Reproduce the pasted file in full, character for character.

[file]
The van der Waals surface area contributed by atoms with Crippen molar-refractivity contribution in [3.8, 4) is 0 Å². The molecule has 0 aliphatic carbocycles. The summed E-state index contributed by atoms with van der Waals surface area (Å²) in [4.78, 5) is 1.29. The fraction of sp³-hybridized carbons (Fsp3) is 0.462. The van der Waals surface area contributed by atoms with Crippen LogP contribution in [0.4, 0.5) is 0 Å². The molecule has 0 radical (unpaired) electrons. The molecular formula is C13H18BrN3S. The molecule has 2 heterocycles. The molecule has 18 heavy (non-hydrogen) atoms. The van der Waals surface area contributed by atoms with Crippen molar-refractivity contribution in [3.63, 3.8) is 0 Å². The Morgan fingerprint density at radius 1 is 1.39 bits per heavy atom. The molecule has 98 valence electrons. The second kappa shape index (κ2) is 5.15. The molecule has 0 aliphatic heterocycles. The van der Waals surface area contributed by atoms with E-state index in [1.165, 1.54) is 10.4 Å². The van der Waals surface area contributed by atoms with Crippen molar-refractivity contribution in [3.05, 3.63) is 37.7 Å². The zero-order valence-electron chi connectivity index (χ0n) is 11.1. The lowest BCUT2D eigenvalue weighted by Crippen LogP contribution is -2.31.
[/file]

The van der Waals surface area contributed by atoms with Crippen molar-refractivity contribution in [3.8, 4) is 0 Å². The molecule has 0 aliphatic carbocycles. The summed E-state index contributed by atoms with van der Waals surface area (Å²) in [4.78, 5) is 1.29. The fraction of sp³-hybridized carbons (Fsp3) is 0.462. The van der Waals surface area contributed by atoms with Crippen LogP contribution in [0.4, 0.5) is 0 Å². The molecule has 0 radical (unpaired) electrons. The molecular formula is C13H18BrN3S. The molecule has 2 heterocycles. The molecule has 18 heavy (non-hydrogen) atoms. The van der Waals surface area contributed by atoms with Crippen molar-refractivity contribution in [3.63, 3.8) is 0 Å². The Morgan fingerprint density at radius 1 is 1.39 bits per heavy atom. The molecule has 98 valence electrons. The second kappa shape index (κ2) is 5.15. The molecule has 0 aliphatic heterocycles. The van der Waals surface area contributed by atoms with E-state index in [1.165, 1.54) is 10.4 Å². The van der Waals surface area contributed by atoms with Crippen molar-refractivity contribution in [3.05, 3.63) is 37.7 Å². The zero-order valence-electron chi connectivity index (χ0n) is 11.1. The lowest BCUT2D eigenvalue weighted by Crippen LogP contribution is -2.31.